Court To Consider Injunction In Kern County Wind Case

California condor soars over the Los Padres National Forest. The birds are making a comeback in the wind-turbine-heavy Tehachapi Mountains | Photo: USFWS Pacific Southwest Region/Flickr/Creative Commons License

Plaintiffs who filed suit against Kern County over a proposed wind installation's possible threat to California condors will argue for a preliminary injunction against the project on August 1. The groups, Defenders of Wildlife, Center for Biological Diversity, and the Sierra Club, sued in October to reopen environmental review of NextEra's 100-turbine North Sky River wind project, and the smaller adjacent Jawbone project, in the mountains north of Mojave.

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The groups maintain that the combined project as planned poses a serious risk to California condors, now struggling to rebuild their numbers after nearly going extinct in the 1980s. The project may also pose a threat to beleaguered golden eagles, southwestern willow flycatchers, and bats.


"There's plenty of room in the state for both wind projects and the California condor to thrive," Center for Biological Diversity biologist Ileene Anderson said when the suit was filed in October. "But if condors and wind turbines are going to coexist, those turbines need to be sited carefully and measures have to be taken to minimize the risk that condors will be killed. Unfortunately, this project fails to do that."

The North Sky River and Jawbone projects would be directly north of the Los Angeles Department of Water and Power's Pine Tree Wind project, which has drawn fire for the deaths of at least six federally protected golden eagles, and thousands of other birds per year. The U.S. Fish and Wildlife Service (FWS) calculates that Pine Tree Wind has killed 1,595 birds a year, which at 11.8 fatalities per megawatt of capacity is among the highest rates of wind turbine bird kill in the nation. FWS speculates that without bird protection measures being adopted at the nearby North Sky River and Jawbone projects, their fatality rates may well be similar.

The plaintiffs have claimed they have tried to work with wind developer NextEra to implement project features to minimize the threat to wildlife, but have been rebuffed. The groups, backed up by letters of concern from FWS and the California Department of Fish and Game, asked Kern County to insist on greater environmental protection measures, but Kern's Board of Supervisors approved the project without amendments in September 2011.

There are 200 California condors in the wild, out of a total population of 400 in the captive breeding recovery program that has staved off the birds' extinction. The birds are expanding their current range from a stronghold in Tejon Ranch toward the eastern Tehachapi range, an epicenter of California wind development. The birds' wingspans can reach nearly ten feet and they are relatively slow-maneuvering, making them especially vulnerable to large wind turbine blades. FWS will not issue take permits for the species, meaning that any wind turbine injuring a condor may face criminal charges. According to Forbes Magazine's Todd Woody, FWS warned Kern County and wind developers in 2009 that most of the projects on the drawing board for the area threatened the condor. Wind development in the area has proceeded nonetheless.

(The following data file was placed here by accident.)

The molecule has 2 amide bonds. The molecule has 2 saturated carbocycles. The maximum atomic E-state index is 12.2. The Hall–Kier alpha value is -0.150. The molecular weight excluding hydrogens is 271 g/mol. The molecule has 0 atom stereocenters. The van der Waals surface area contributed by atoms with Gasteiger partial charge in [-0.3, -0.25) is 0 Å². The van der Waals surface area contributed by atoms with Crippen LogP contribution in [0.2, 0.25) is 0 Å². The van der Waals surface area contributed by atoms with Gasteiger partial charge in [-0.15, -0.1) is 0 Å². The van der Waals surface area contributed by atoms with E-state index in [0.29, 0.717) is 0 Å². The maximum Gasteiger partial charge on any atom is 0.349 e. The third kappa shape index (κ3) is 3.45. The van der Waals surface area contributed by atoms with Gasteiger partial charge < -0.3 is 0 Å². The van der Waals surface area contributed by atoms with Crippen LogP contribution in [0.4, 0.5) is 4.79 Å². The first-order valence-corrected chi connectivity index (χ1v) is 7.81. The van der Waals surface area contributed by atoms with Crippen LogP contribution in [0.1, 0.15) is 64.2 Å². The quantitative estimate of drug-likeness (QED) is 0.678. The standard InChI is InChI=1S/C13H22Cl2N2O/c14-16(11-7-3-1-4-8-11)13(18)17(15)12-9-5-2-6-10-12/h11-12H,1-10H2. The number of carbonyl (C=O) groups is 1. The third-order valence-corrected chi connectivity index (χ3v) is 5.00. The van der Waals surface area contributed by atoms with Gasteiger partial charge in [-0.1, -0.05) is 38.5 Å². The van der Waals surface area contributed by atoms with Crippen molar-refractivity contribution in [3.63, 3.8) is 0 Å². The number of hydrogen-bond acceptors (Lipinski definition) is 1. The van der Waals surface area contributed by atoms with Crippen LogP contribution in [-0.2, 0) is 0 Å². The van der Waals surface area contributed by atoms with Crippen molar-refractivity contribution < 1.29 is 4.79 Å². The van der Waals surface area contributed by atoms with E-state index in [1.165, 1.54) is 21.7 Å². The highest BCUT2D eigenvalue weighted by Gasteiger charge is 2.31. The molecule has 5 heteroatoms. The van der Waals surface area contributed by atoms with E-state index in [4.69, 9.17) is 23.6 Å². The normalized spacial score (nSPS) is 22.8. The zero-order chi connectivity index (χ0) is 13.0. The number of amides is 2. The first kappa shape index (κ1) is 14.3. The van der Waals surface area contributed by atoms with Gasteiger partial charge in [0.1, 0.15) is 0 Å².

The injunction hearing will take place August 1 at the Kern County Superior Court in Bakersfield.

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About the Author

Chris Clarke is a natural history writer and environmental journalist currently at work on a book about the Joshua tree. He lives in Joshua Tree.
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There is NO WAY for California condors to exist with thousands of open bladed 500 foot tall wind turbine, period. The design of turbines are ill conceived. I believe the designers were high on something when they determined that open blades in the most sacred, sensitive mountains in the entire country are safe for birds. They are now dying by the thousands. The birds are national treasures, not trash. When they're gone, they're gone forever.
A question for all to ponder. Would a single one of the readers sky dive, glider ride or better send your children in a blimp or anythings else over the Tehachapi Pass turbines and feel it would be safe. If it wouldn't be safe for your babies, neither is it safe for Bald eagle or California condors. Those turbines need to be shut down. No compromise.

How about putting wind turbines and transmission lines in all the bird aviaries in all the zoos. Same logic. What the guests would witness are blood, wings, beaks, feet and parts and pieces on the ground like what is happening at the supposed clean energy wind farms. I don't know how else to convince my fellow country men and women to join in killing our national and natural treasures for the people to come after us.

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What's up? I've submitted 2 comments, one yesterday, one today. Yet, comments indicate (0).